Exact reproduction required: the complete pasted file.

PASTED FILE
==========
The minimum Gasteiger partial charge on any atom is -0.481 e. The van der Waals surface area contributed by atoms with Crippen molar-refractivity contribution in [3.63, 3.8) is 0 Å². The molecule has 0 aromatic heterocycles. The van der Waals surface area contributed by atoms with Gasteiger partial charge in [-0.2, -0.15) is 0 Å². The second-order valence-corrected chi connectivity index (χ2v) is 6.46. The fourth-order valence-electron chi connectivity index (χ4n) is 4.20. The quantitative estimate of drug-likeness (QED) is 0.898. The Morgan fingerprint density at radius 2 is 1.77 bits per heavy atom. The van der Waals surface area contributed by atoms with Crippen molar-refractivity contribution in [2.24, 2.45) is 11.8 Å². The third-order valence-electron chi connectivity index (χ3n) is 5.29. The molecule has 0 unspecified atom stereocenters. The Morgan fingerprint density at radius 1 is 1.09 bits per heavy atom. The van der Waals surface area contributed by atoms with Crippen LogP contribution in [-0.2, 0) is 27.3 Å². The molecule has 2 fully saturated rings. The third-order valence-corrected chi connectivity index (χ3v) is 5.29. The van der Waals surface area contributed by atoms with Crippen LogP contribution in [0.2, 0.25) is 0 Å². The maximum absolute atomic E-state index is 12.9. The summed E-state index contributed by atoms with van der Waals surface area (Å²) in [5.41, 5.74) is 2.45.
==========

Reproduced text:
The minimum Gasteiger partial charge on any atom is -0.481 e. The van der Waals surface area contributed by atoms with Crippen molar-refractivity contribution in [3.63, 3.8) is 0 Å². The molecule has 0 aromatic heterocycles. The van der Waals surface area contributed by atoms with Gasteiger partial charge in [-0.2, -0.15) is 0 Å². The second-order valence-corrected chi connectivity index (χ2v) is 6.46. The fourth-order valence-electron chi connectivity index (χ4n) is 4.20. The quantitative estimate of drug-likeness (QED) is 0.898. The Morgan fingerprint density at radius 2 is 1.77 bits per heavy atom. The van der Waals surface area contributed by atoms with Crippen molar-refractivity contribution in [2.24, 2.45) is 11.8 Å². The third-order valence-electron chi connectivity index (χ3n) is 5.29. The molecule has 0 unspecified atom stereocenters. The Morgan fingerprint density at radius 1 is 1.09 bits per heavy atom. The van der Waals surface area contributed by atoms with Crippen LogP contribution in [-0.2, 0) is 27.3 Å². The molecule has 2 fully saturated rings. The third-order valence-corrected chi connectivity index (χ3v) is 5.29. The van der Waals surface area contributed by atoms with Crippen LogP contribution in [0.2, 0.25) is 0 Å². The maximum absolute atomic E-state index is 12.9. The summed E-state index contributed by atoms with van der Waals surface area (Å²) in [5.41, 5.74) is 2.45.